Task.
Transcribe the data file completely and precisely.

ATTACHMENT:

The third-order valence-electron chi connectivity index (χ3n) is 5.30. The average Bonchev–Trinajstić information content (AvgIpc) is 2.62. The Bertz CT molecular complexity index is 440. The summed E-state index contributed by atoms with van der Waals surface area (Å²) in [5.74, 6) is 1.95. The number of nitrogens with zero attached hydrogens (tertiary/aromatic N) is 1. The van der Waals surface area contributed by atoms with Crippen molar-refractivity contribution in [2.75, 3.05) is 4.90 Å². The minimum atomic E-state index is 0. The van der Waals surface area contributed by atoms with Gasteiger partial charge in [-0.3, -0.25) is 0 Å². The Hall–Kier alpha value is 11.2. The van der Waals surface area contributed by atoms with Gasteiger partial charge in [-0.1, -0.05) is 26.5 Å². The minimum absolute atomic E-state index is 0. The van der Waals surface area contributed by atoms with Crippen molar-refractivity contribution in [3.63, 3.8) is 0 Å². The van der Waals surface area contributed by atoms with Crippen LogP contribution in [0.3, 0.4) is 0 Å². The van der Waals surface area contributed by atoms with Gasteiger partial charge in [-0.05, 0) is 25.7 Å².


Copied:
The third-order valence-electron chi connectivity index (χ3n) is 5.30. The average Bonchev–Trinajstić information content (AvgIpc) is 2.62. The Bertz CT molecular complexity index is 440. The summed E-state index contributed by atoms with van der Waals surface area (Å²) in [5.74, 6) is 1.95. The number of nitrogens with zero attached hydrogens (tertiary/aromatic N) is 1. The van der Waals surface area contributed by atoms with Crippen molar-refractivity contribution in [2.75, 3.05) is 4.90 Å². The minimum atomic E-state index is 0. The van der Waals surface area contributed by atoms with Gasteiger partial charge in [-0.3, -0.25) is 0 Å². The Hall–Kier alpha value is 11.2. The van der Waals surface area contributed by atoms with Gasteiger partial charge in [-0.1, -0.05) is 26.5 Å². The minimum absolute atomic E-state index is 0. The van der Waals surface area contributed by atoms with Crippen molar-refractivity contribution in [3.63, 3.8) is 0 Å². The van der Waals surface area contributed by atoms with Crippen LogP contribution in [0.3, 0.4) is 0 Å². The van der Waals surface area contributed by atoms with Gasteiger partial charge in [-0.05, 0) is 25.7 Å².